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Metaphor: The Tree of Utah Bonneville Salt Flats, UT
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The best roadside attractions in the US

Your guide to the biggest and weirdest roadside attractions in the US – across all 50 states

Scott Snowden
Written by
Shoshi Parks
Contributor
Scott Snowden
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It should come as no surprise that the best roadside attractions in the US are a motley assortment of architectural marvels and ridiculous novelties including those that elevate condiments and vegetables to soaring heights. And if you've ever embarked on a lengthy road trip across the country, you'll know that the best break after a few hours sitting behind the wheel is indulging in a closer inspection of... the world's largest rocking chair (Fanning, Missouri) or the world's biggest Big Mac (North Huntingdon, PA). These are the quirkiest attractions across all 50 states; Make a trip to see the one nearest you, or connect them together for an epic road trip across this bizarre country. 

The best roadside attractions in the US

Amusement park sculptor Claude Bell began building the enormous Cabazon Dinosaurs in 1964 to attract travelers to his restaurant outside Palm Springs. But it wasn’t long before the dinos became a destination in and of themselves. Over the years, the two largest, Dinny, the 150ft-long brontosaurus, and Mr. Rex, the 65ft-tall tyrannosaurus, have become part of pop culture history with roles in movies like 1985’s Pee-Wee’s Big Adventure, 1989’s The Wizard and 2020’s Palm Springs. When new owners took over the property in the mid-1990s, the site also became home to a creationist museum that claims that the 'evolutionary origin of life is impossible' and that dinosaurs were created by God 6,000 years ago. It’s unclear whether Bell, who painted images of a 30,000-year-old Cro Magnon and the 400,000-year-old fossil of Java Man inside the belly of Dinny, would have appreciated the irony.

Pegasus & Dragon | Hallandale Beach, FL
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2. Pegasus & Dragon | Hallandale Beach, FL

In a southern Florida beach town, two mythical creatures duke it out in an everlasting battle of good versus evil. But while the 100-foot-tall by 200ft-long Pegasus and Dragon are frozen in steel and bronze—the foot of the horse forever poised to crush the neck of the beast—a Vegas-worthy scene of music, light and water swirls around them. At night, the extravaganza includes fog shooting from 350 separate nozzles and 20ft-long bursts of LED-lit fire from the mouth of the dragon. Opened to the public in 2016, the quarrelsome creatures are considered the country’s third tallest statue.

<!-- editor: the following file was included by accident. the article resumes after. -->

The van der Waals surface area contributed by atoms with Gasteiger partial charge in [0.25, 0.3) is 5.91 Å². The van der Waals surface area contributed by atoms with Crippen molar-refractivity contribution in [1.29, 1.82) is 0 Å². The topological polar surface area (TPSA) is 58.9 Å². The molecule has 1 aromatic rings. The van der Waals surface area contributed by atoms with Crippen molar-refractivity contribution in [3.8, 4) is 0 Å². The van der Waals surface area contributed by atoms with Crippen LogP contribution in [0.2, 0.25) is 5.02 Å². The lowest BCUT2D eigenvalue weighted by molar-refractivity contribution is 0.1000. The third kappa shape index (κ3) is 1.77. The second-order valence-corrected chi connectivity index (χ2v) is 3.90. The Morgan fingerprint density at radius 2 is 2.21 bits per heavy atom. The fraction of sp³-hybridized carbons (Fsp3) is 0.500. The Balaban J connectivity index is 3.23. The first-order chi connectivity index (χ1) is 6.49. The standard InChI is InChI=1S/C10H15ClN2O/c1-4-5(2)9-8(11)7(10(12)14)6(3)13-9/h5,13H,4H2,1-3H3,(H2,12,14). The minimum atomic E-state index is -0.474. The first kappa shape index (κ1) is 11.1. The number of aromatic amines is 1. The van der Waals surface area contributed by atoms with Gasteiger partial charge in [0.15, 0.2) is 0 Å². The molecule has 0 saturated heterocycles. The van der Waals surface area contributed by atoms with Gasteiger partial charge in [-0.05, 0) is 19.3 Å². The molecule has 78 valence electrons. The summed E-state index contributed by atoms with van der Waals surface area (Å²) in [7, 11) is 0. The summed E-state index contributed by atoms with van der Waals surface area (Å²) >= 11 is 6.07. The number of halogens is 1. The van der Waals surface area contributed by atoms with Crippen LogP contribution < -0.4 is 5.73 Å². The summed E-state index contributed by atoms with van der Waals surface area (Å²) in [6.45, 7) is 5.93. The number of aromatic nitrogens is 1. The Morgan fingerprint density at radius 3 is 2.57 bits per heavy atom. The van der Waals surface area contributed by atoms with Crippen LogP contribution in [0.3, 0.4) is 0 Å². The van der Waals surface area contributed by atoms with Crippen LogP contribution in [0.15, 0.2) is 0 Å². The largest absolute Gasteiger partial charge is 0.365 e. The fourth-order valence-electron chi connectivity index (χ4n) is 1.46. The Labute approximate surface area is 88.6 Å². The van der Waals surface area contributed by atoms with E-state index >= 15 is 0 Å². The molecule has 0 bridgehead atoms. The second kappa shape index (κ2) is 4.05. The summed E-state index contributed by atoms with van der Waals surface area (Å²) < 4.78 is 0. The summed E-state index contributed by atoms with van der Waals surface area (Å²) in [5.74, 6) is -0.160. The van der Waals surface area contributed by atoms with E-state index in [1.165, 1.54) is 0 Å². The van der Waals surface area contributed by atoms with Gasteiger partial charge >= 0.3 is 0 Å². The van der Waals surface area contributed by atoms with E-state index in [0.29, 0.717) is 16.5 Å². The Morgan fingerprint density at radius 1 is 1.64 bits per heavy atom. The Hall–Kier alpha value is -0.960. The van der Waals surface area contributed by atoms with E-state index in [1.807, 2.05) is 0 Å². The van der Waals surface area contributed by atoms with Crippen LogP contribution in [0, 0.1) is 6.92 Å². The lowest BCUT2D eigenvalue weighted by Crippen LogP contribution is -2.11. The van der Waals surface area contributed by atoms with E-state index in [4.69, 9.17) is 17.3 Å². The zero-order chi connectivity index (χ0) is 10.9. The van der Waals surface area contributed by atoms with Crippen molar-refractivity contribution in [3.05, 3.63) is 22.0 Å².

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Old Woman Meteorite | Barstow, CA
Photograph: Courtesy Desert Discovery Center

3. Old Woman Meteorite | Barstow, CA

The second largest iron meteorite in the US is located in Barstow, California. The 'Old Woman Meteorite' weighed over three tons when it was found in the California desert in 1975. The Smithsonian claimed it, lopped off 15 percent of it for 'scientific study,' then gave the rest back to California in 1980. It's been in Barstow ever since. It weighs 6,070lbs (2,750kg) and is composed mostly of iron, about 6% nickel, plus small amounts of cobalt, phosphorus, chromium, and sulphur. And it's on display at the Desert Discovery Center on Barstow Road.

Before Heinz’s tomato-flavored monopoly spread to American burgers from coast to coast, an Illinois brand briefly held the title of America’s best-selling ketchup. Even before they built the world’s largest ketchup bottle in 1949, Brooks was already a master of advertising, erecting 12ft-tall, rotating, neon-lit ketchup bottles in and around St. Louis, Missouri. But that year, the company upped the ante with a 170ft-tall water tower in ketchup bottle form, a practical solution to supply water to a fire protection sprinkler system in the Brooks factory in Collinsville, Illinois. When the property was sold in 1993, a ketchup coalition rescued the landmark from certain destruction. It was added to the National Register of Historic Places in 2002.

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The Keeper of the Plains, one of Wichita’s most enduring symbols, keeps watch over the city from a rocky ridge outside the Mid-America All-Indian Center, a Native American museum and cultural hub. Created by Kiowa-Comanche artist Blackbear Bosin in 1974, the statue depicts a headdress-wearing Indigenous man lifting a tomahawk towards the sky. At night, the 44ft-tall steel sculpture is illuminated in flickering red and orange by a ring of fire pits at his feet. Around the base of the monument, displays tell the story of the tribal people that once thrived in this region, including at least eight native groups and almost 30 Indigenous communities from the East who were relocated to the area after 1830. Only four tribes—the Iowa, Kickapoo, Potawatomi and Sac and Fox—have been able to hold onto their reservation land in Kansas to the present day.